The baby boom generation is getting a new name: The Loneliest Generation. About one in 11 Americans age 50 and older lacks a spouse, partner or living child, according to a recent report in the Wall Street Journal.
“That amounts to about 8 million people in the U.S. without close kin,” the Journal reported, “and their share of the population is projected to grow.
Many of them have reached out to me, especially women who live longer and are more likely to be alone. Without a close living relative, they face problems for which I have no good solutions. Here are their issues:
—Healthcare power of attorney. What happens if you cannot make your own healthcare decisions? You may have trusted friends, but likely as you age, so will they! That makes it possible that they won’t be around or won’t be able to make decisions when you need them most.
When giving a person healthcare power of attorney, it’s important to choose wisely, because — let’s face it — you may create incentives for that person to make the wrong decisions. If you are close enough to give this person your healthcare power of attorney, you probably also have decided to leave some of your assets for him or her when you pass on. See the conflict of interest? Yes, this is cynical — but the thought has gone through your head so I might as well print it here. And no, I don’t know how to resolve the issue.
—Living will. This is the document that gives your instructions about denying extraordinary medical procedures to save your life. You should give a copy to your physician — and if you live alone, keep a folder of important documents and phone numbers on your kitchen table in case of emergency. (Go to www.terrysavage.com and click on the home page link to get a copy of my personal financial organizer form which you can download and fill out.)
—Estate plans. This is the moment you confront your estate plan: your will and/or revocable living trust. With a will, you must name an executor, the person who will take your assets through the court-ordered process of probate, which changes title to your assets. The difficulty of this process is why it’s preferable to create a revocable living trust and rename your major assets in the name of the trust (your home and bank CDs, but not your IRA, which has a beneficiary). You will name a “successor trustee” to carry out your wishes for distribution after your death — without going through probate.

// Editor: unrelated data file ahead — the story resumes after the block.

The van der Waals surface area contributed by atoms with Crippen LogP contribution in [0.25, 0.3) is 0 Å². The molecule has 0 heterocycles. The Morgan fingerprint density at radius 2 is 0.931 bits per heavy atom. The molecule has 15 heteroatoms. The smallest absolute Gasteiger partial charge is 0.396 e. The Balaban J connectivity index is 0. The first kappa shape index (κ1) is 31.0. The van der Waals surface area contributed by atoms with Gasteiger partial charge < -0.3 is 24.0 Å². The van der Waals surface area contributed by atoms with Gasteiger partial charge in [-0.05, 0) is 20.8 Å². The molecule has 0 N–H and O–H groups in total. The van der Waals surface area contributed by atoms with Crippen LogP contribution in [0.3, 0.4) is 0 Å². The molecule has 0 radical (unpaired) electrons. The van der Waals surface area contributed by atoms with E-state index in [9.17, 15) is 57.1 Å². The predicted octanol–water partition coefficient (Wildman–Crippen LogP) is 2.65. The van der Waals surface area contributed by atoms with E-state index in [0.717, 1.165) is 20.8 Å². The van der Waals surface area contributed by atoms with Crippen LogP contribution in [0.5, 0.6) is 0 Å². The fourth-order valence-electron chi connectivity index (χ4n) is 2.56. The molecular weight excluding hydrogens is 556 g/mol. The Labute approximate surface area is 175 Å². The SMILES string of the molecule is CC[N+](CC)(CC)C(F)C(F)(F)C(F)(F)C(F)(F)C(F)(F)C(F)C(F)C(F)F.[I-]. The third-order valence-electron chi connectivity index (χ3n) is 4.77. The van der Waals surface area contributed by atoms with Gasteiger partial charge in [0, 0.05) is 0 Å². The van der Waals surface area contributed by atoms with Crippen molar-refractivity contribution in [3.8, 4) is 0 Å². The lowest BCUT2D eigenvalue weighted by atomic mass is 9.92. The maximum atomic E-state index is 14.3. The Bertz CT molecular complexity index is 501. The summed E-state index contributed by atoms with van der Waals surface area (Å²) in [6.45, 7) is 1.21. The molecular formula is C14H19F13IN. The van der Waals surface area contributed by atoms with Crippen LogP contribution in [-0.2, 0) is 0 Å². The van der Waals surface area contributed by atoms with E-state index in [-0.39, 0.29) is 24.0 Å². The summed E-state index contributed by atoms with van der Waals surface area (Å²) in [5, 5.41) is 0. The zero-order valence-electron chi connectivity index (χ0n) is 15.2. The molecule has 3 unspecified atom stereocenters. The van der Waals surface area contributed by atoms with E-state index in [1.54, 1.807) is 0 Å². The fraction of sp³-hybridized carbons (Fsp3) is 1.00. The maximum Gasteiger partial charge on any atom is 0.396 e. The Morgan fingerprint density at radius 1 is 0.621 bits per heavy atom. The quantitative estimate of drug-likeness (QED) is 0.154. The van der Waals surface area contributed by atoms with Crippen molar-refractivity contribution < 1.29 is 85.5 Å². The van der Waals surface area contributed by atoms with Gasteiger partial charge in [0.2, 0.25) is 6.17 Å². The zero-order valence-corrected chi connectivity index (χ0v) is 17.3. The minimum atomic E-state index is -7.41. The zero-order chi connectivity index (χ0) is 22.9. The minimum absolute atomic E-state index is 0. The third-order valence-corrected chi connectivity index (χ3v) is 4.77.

The attorney who creates your estate plan will likely be willing to serve as executor for your will — and charge a fee to the estate for the probate process. But who will serve as your successor trustee for your RLT, to distribute your property? And should it be the same person you trust with your healthcare power of attorney? No, I haven’t found the one answer to that — but it’s a question worth asking.
—Assisted living. It’s painful to leave a home and neighborhood, but I urge people to move into an assisted living facility while they are still able to socialize and make new friends. A small amount of long-term care insurance can help make this transition financially feasible.
—Pets and property. If you have no obvious heirs, you should make advance plans for distribution of any remaining property — perhaps to a charitable institution that will put the proceeds to good use. But pets are a vexing problem. Check with your local no-kill animal shelter to see if they have a legacy plan — and leave instructions that they are to receive your pet if you can no longer care for it.
I see these problems now through the eyes of so many who post on my blog, fearful of being alone and with no one to trust in their last years. Some are forming groups of close friends and trying to include younger members. Young women who don’t plan to marry might reserve some time to look after their senior neighbors. Does anyone have better answers? I hope so.
It must be a special hell to grow old alone. And that’s The Savage Truth.